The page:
10 Pieces of Advice That Will Bring You Closer to Winning a Literary Contest

Many writers have lost hope of winning a literary contest. It is very likely that you have tried on more than one occasion without luck or that you have been left at the doorstep with a selection for an anthology but without a final prize. We want to help you with tips for a literary contest.

The great quantity and quality of works that are presented to the contests and the handicap that the jury is often overwhelmed and can only partially read the works presented sometimes makes literary contests lose some objectivity.

With persistence, method, and quality in your work, the prize may come to you. In addition, in many cases, these literary contests are a way to publish a novel or a book of any other genre. If you are not lucky enough to win, it does not mean that your work is not worth it. You can revise it, and try to improve it for another contest. You will always have the possibility of self-publishing the book. There are many authors whose novels, books of short stories, essays, theater scripts or poems have succeeded with a self-publishing publishing house.

Returning to the initial thread of this post, we want to take you to the literary prize, and to achieve this, you must follow these tips:

Choose the contest well, do not set the bar too high. 

If it is your first novel, winning the Planeta Prize will be very difficult. You must be realistic about your chances. If you are starting in literature by writing short stories or poems, you can start with local contests with lower prize money to see how you get on and progress from there.

Read the rules carefully. 

It seems silly, but it is not. You must consider the deadlines, the length of the work, the theme if you have to be physically present at the awards ceremony, and issues such as copyright.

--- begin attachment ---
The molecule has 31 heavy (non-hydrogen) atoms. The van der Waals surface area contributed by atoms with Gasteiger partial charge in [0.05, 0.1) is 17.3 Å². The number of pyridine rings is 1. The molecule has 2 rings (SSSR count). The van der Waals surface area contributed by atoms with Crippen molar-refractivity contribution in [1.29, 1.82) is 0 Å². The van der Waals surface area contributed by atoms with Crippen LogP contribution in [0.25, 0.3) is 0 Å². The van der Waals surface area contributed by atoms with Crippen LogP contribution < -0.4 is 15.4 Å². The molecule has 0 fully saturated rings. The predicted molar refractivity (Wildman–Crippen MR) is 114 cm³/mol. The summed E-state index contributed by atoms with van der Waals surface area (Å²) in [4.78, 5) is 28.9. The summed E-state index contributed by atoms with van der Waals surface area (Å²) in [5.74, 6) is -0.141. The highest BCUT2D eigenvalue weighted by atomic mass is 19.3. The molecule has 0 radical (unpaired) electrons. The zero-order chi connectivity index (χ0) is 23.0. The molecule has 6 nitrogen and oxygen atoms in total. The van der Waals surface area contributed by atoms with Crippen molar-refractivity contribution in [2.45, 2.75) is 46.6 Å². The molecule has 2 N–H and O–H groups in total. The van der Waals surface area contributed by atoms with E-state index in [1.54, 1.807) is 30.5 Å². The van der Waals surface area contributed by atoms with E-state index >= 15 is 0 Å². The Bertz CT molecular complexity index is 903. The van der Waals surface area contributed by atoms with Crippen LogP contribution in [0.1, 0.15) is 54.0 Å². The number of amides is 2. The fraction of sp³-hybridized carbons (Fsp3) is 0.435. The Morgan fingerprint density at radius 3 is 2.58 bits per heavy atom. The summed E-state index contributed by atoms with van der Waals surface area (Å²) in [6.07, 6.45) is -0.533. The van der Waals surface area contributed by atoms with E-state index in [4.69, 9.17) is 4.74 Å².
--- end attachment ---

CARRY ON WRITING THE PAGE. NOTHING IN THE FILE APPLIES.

Adapt to the genre and theme.

 Ideally, you should write a literary work tailored to the contest you are submitting, adapt well to the genre and theme, and comply with the extension without putting straw.

The first impact is key. 

Considering the work of so much reading to be done by the jury, generating a great first impression is fundamental so that your writing is not rejected in the first selection. 

Tell a good story and focus on it, don’t beat around the bush.

 We recommend this in any literary work, even if you want to publish a book, either through traditional or self-publishing. To be successful, a good and engaging story is key. You can also use paperhelp coupons and read some good story examples at Paperhelp website to expand your view.

Action and good structure. 

Descriptive environments may be fine for some formats, but telling things fluently and well-structured will help the jury follow your story.

Every sentence matters.

 In contests, you must remember that high-quality texts are presented, avoid fillers, and pamper every sentence. Everything matters, and you never know what part of your narrative the jury is going to look at specifically. A minimal difference can be success or failure.

Try to have someone with a reading habit read your work before submitting it. 

It’s important to have a second opinion or a few more to know if your work is good, and if you need to improve or rectify something, feel free to do so.

Revise everything. 

Check to correct, but also to improve, both the content, the form, and all the submission details, such as the escrow or the address to which you send the text.

Do not rush until the deadline. 

In many cases, the jury’s work begins before the deadline to advance readings, so if you send your work at the end of the deadline, you can catch the jury with many hours of reading and tired, so if you go ahead, you will catch it fresher and with a better disposition.

Following these tips does not guarantee success, but it will bring you closer to it. Everything can be summarized in constancy and habit, desire to improve, and insistence, but remember that the world does not end with a literary contest. There are many more, and, of course, the self-publishing book window is increasingly followed by more and more writers for its possibilities of success and profitability.

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